How to secure your overseas property

Written by Nick Grant


Published on 10th November 2021


Last Updated on 23rd February 2024


Read time: 4 minutes

secure your property overseas

When you own a holiday home abroad, one thing that could play on your mind when you’re back in the UK is just how secure your overseas property is. If there is not someone there to keep an eye on your holiday home, especially remote villas or rural retreats, this can potentially be a prime target for burglars, squatters. There are various ways of potentially minimising the risk of any serious damage. Here’s a quick guide to what risks your holiday home could face, and ways that can help make sure your property is secure.

What properties are the prime targets for burglars and squatters?

Unoccupied properties, potentially in remote locations or isolated rural spots, can be a burglar’s dream. If they’re easily accessible from a main road, even if the road is at the end of a track, it could make it easy for an intruder to get in and out without attracting attention.

City properties can also be a target for thieves. However, as these are sometimes more often apartment complexes, it can be more difficult for a burglar to access without attracting attention from your neighbours.

In Spain, another issue that property owners could have to contend with are squatters, or ‘Okupas’. Because of the laws in Spain, once squatters have taken up residence, it can be difficult to have them removed. Easily accessible villas can be the biggest target for Okupas. For more information on this particular problem, read our article ‘Unwelcome guests – How to minimise the risk of squatters entering your holiday home.

Property Damage

While a burglary can be the worst-case scenario for many holiday home owners, damage to your property is also a potential factor. Squatters or Spanish Okupas can cause considerable damage when they move in, while burglars could break doors, windows, or gates as they try to get into your property. However, other problems can also arise, such as water leaks. If your plumbing in your holiday home goes wrong, the problem may not be discovered for days, weeks, or even months. By then it could be too late – the damage may have been done.

Prevention is better than cure…

The question is, what can you do to minimise these potential problems? The answer fortunately, is that there are various options.

Window, gate and door locks

The most obvious way to potentially stop burglars or squatters is to secure the property as tightly as possible. The first point of entry can often be the property’s gate. Having a heavy-duty lock (rather than a padlock and chain, which can be easily cut through with a cordless angle grinder) can sometimes make the property less appealing for opportunist thieves. Beyond this entry point, you could consider having locks on the doors and windows. In some areas of France, Spain and other countries, window shutters can be common. If your property has shutters, you can make sure that they are closed and locked securely when you’re away.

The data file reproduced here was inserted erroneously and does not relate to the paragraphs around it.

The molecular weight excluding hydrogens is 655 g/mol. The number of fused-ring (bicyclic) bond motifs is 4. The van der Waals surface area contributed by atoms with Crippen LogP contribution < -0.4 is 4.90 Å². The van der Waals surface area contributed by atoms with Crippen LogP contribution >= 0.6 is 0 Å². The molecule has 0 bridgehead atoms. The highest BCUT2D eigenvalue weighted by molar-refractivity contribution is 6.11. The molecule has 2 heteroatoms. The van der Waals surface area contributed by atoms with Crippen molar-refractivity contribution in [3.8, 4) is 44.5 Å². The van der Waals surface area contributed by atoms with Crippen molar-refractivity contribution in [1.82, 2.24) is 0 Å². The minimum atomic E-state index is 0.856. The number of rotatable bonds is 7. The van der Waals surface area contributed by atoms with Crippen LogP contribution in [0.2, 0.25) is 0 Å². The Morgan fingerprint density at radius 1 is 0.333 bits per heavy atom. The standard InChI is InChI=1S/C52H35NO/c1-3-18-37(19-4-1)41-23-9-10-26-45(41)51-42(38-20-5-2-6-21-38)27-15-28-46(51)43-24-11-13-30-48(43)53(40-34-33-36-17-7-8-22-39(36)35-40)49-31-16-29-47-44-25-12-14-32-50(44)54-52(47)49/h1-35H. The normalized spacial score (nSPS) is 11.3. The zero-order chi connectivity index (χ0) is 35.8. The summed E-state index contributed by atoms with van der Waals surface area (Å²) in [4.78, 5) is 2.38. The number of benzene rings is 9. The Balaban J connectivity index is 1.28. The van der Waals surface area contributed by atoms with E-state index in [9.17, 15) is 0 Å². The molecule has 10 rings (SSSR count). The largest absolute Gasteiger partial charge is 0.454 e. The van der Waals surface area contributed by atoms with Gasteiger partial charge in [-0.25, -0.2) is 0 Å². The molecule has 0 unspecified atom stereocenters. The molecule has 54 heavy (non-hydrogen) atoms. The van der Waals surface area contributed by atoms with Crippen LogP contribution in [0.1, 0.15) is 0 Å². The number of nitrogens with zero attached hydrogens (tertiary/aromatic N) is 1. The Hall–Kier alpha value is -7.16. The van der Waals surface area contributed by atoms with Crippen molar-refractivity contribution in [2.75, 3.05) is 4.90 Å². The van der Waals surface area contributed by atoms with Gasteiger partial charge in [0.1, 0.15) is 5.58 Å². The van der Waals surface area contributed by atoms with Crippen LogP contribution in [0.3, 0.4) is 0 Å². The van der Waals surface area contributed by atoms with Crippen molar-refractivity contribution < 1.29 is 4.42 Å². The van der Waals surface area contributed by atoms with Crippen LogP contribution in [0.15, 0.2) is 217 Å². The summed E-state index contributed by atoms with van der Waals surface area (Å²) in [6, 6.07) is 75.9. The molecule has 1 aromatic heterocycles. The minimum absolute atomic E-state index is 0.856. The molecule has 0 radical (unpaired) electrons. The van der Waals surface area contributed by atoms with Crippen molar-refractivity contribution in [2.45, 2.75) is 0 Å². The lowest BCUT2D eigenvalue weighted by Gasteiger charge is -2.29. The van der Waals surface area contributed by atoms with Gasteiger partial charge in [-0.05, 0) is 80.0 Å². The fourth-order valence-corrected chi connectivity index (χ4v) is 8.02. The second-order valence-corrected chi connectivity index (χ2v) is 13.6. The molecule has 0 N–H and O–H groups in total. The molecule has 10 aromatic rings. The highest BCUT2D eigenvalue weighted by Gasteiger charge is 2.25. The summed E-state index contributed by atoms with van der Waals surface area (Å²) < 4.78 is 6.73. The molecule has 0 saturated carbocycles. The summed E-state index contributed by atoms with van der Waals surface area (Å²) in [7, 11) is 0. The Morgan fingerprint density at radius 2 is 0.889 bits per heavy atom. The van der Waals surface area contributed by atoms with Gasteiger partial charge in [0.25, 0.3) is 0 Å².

Ask a neighbour, family member or friend to make regular check ins

If you can’t be there all the time then you could ask a neighbour to keep an eye on the property. If a burglar or squatter is watching the property to see if it’s occupied or not, then regular activity (such as a neighbour dropping in to make sure everything is secure) can give them pause for thought and perhaps encourage them to move on.

If there are no close neighbours then it may be worth getting in touch with a local property management service and ask them to make regular checks. It could also mean that a leaking pipe is discovered much sooner and is dealt with quickly to prevent property damage.

Alarms, security cameras and security lighting

Some of the most effective deterrents for burglars can be alarms, security cameras and security lighting. Fitting alarms and security cameras can sometimes also bring down the cost of your holiday home insurance. Security lighting that’s attached to motion detectors can also alert neighbours to the fact that an intruder may be on the property, so that the local police can be called.

Limited possessions in the unoccupied property

If your property is going to be empty for any considerable length of time, it is worth considering that valuables are removed to a safe and secure storage facility. That can include; furniture and electrical goods such as TVs and entertainment systems. This can make a property less attractive to burglars and squatters, and can reduces the chance of claiming on an insurance policy.

How Intasure can help

Our agents understand the complexities of overseas property ownership and how the laws in various countries around Europe and beyond can affect the decisions you make when it comes to property security.

If you’d like to know more about our holiday home insurance contact us today.

*The opinions and views expressed in the above articles are those of the author only and are for guidance purposes only. The authors disclaim any liability for reliance upon those opinions and would encourage readers to rely upon more than one source before making a decision based on the information.

Ref: FP1346-2021

Nick Grant is a Business Development Manager at Intasure with 10 years of insurance experience.